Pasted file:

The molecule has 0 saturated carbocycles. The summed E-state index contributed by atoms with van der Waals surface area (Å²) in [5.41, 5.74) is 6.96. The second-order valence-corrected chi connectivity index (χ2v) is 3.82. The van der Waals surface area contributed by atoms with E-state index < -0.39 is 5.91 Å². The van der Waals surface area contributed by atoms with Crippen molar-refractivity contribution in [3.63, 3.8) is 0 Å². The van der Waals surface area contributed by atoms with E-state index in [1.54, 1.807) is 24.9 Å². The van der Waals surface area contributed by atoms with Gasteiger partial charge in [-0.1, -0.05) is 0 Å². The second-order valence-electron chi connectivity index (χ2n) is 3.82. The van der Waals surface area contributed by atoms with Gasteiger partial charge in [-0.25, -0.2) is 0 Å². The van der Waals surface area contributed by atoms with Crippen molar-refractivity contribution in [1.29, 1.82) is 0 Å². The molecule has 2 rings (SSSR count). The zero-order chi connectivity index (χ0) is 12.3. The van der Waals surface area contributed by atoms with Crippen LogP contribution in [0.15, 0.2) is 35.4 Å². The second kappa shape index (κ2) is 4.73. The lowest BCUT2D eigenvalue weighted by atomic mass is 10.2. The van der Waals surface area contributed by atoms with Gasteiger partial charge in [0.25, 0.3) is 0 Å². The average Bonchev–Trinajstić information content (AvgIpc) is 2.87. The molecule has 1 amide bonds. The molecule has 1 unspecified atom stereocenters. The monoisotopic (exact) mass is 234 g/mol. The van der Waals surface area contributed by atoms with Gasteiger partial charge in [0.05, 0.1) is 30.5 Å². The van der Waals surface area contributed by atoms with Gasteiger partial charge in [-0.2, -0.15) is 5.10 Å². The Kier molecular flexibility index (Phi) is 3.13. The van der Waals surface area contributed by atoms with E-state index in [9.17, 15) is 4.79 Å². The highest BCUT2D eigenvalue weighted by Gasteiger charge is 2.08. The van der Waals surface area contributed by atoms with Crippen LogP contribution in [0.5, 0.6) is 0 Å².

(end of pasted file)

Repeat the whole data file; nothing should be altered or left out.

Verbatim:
The molecule has 0 saturated carbocycles. The summed E-state index contributed by atoms with van der Waals surface area (Å²) in [5.41, 5.74) is 6.96. The second-order valence-corrected chi connectivity index (χ2v) is 3.82. The van der Waals surface area contributed by atoms with E-state index < -0.39 is 5.91 Å². The van der Waals surface area contributed by atoms with Crippen molar-refractivity contribution in [3.63, 3.8) is 0 Å². The van der Waals surface area contributed by atoms with E-state index in [1.54, 1.807) is 24.9 Å². The van der Waals surface area contributed by atoms with Gasteiger partial charge in [-0.1, -0.05) is 0 Å². The second-order valence-electron chi connectivity index (χ2n) is 3.82. The van der Waals surface area contributed by atoms with Gasteiger partial charge in [-0.25, -0.2) is 0 Å². The van der Waals surface area contributed by atoms with Crippen molar-refractivity contribution in [1.29, 1.82) is 0 Å². The molecule has 2 rings (SSSR count). The zero-order chi connectivity index (χ0) is 12.3. The van der Waals surface area contributed by atoms with Crippen LogP contribution in [0.15, 0.2) is 35.4 Å². The second kappa shape index (κ2) is 4.73. The lowest BCUT2D eigenvalue weighted by atomic mass is 10.2. The van der Waals surface area contributed by atoms with Gasteiger partial charge in [0.25, 0.3) is 0 Å². The average Bonchev–Trinajstić information content (AvgIpc) is 2.87. The molecule has 1 amide bonds. The molecule has 1 unspecified atom stereocenters. The monoisotopic (exact) mass is 234 g/mol. The van der Waals surface area contributed by atoms with Gasteiger partial charge in [0.05, 0.1) is 30.5 Å². The van der Waals surface area contributed by atoms with Gasteiger partial charge in [-0.2, -0.15) is 5.10 Å². The Kier molecular flexibility index (Phi) is 3.13. The van der Waals surface area contributed by atoms with E-state index in [9.17, 15) is 4.79 Å². The highest BCUT2D eigenvalue weighted by Gasteiger charge is 2.08. The van der Waals surface area contributed by atoms with Crippen LogP contribution in [0.5, 0.6) is 0 Å².